Wednesday, May 14, 2014

How to Diagnose Your Moods - Anxiety and Panic

David D. Burns, M.D. wrote The Feeling Good Handbook in 1980, revised in 1999.

In Chapter 3, Dr. Burns discusses how to diagnose your moods.

He gives various tests to determine where you are in your mood. In determining the categories and symptoms, this helps you diagnose your mood.

We are going to start with Anxiety and Panic. Dr. Burns says that "Clinicians diagnose several types of anxiety. If your score on the Burns Anxiety Inventory is elevated, see if any of the following fits your symptoms."

Dr. Burns then asks you to complete a Diagnostic Summary filling Yes or No for Generalized anxiety disorder, Social phobia, Simple phobia, Panic disorder, Agoraphobia, Obsessive-Compulsive Disorder, and Hypochondriasis.

Generalized Anxiety Disorder
If you feel anxious and tense all day long, regardless of where you are or what you're doing, and if these symptoms persist more or less continuously for six months or longer, the problem is called generalized anxiety.

Some people with generalized anxiety harbor the superstitious belief that anxiety and worry will help them.

Chronic worriers frequently believe that anxiety will protect their family and friends from danger.

Social Phobia
A social phobia is the fear of other people. People with social phobias feel shy and are afraid of looking foolish in front of others. They don't want to be in any situation where people will notice how anxious they are. You may have social phobia if you're afraid of public speaking, being with groups of people at meetings or social gatherings, introducing yourself to others, going out on dates, eating in front of others, saying foolish things at parties, or urinating in a public restroom.

Simple Phobia
A simple phobia is the fear of something specific like heights, a certain animal, flying in an airplane, choking, thunder, driving, darkness, closed spaces, being buried alive, elevators, blood, dirt, or germs, or bridges. Many phobias have Greek names. For example, the fear of heights is called acrophobia; the fear of closed spaces is called claustrophobia, and the fear of being buried alive is called laphephobia.

Phobias are uncomfortable, but they are not symptoms of severe mental illness or a weak charter. They can usually be treated effectively and quickly, but there is surprisingly little scientific knowledge about what causes them.

Panic Disorder
A panic attack is a burst of intense, overwhelming anxiety that generally lasts for a brief period -- sometimes for as little as a few minutes and rarely for more than several hours. The attacks seem to come out of the blue for no apparent reason. During a panic attack you will notice at least four uncomfortable sensations like: dizziness, a pounding of the heart, a lump in your throat, racing thoughts, lightheadedness, trembling or shaking, tightness in your chest, palpitations, diarrhea, or upset stomach, rapid breathing, a choking or smothering sensation, shortness of breath, numbness or tingling fingers, hot flashes, chills or sweating.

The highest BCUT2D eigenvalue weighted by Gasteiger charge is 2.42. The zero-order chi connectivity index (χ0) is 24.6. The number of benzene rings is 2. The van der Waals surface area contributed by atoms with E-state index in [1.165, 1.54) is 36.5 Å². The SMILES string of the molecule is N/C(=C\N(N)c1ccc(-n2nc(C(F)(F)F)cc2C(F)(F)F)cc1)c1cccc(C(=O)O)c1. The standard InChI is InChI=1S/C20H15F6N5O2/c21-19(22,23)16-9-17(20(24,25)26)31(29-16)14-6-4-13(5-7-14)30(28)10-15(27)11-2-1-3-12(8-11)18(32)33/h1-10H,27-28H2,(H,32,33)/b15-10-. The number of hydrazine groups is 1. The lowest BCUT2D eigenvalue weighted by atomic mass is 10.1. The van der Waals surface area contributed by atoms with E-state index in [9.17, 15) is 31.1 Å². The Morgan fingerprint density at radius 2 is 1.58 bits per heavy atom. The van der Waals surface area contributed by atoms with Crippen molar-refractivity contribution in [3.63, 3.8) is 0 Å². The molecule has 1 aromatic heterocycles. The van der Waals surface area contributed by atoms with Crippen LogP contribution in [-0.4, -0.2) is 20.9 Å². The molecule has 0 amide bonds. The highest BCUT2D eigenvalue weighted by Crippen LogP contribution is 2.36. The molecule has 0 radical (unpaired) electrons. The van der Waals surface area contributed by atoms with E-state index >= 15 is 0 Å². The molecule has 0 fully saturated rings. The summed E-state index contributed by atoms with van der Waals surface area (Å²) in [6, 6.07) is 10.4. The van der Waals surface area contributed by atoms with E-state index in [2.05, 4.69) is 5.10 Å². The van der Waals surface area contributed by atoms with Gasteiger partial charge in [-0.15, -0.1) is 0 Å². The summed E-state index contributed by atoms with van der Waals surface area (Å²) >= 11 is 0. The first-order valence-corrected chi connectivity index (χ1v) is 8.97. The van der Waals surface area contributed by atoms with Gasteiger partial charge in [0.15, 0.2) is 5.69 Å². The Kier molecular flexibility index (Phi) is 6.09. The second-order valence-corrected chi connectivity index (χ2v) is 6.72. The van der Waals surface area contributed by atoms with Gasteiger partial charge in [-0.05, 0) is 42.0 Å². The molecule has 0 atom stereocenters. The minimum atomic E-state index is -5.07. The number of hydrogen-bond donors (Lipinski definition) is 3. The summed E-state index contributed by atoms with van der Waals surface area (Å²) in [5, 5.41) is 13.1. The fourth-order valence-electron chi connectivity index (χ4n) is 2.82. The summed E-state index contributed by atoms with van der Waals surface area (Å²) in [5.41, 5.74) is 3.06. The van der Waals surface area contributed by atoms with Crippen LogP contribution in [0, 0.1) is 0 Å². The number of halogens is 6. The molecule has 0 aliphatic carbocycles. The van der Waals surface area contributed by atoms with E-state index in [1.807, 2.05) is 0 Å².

You may feel strange and thing that you are unreal or the world may seem unreal.

These symptoms develop suddenly and increase dramatically in intensity within ten minutes. At the height of the panic attack, you may be terrified by one or more of these fears:

  • What if I lose control?
  • What if I go crazy?
  • What if I have a heart attack?
  • What if I faint?
  • What if I die?

After a short time, the episode wears off. You live in dread of another attack. Your life becomes a constant vigil as you loo for some sign that this terrible experience is about to hit again. This leads to the fear of fear itself.

Agoraphobia is the fear of being in open spaces along or traveling away from home. People with agoraphobia are afraid of being in situations where help might not be available in the event they develop frightening or embarrassing symptoms, such as dizziness or fainting, losing bladder or bowel control, having a heart attack, smothering, or cracking up. As a result, agoraphobics restrict their travel and may need a trusted companion when they travel away from home.

Agoraphobia is one of the most common phobias, affecting an estimated 1 million Americans, as is far more common among women.

Obsessive-Compulsive Disorder
Obsessions are persistent, intrusive, nonsensical thoughts that you can't shake out of your head. A compulsion is a ritualistic act that you feel compelled to repeat over and over in order to ward off the danger.

Thus, the obsession is the repetitious, frightening thought and the compulsion is the repetitious action that results from the thought.

People with this disorder are preoccupied with the idea that they are suffering from a serious illness such as cancer or heart disease. They usually go from doctor to doctor getting examinations and reassurances that they are in perfect health.

Hypochondriasis, like all other forms of anxiety described, is nearly always caused by other problems that the individual is ignoring.

Next week we'll discuss the types of Depression and Mania.

Reference Material: The Feeling Good Handbook by David D. Burns, M.D.

Copyright: dogfella / 123RF Stock Photo

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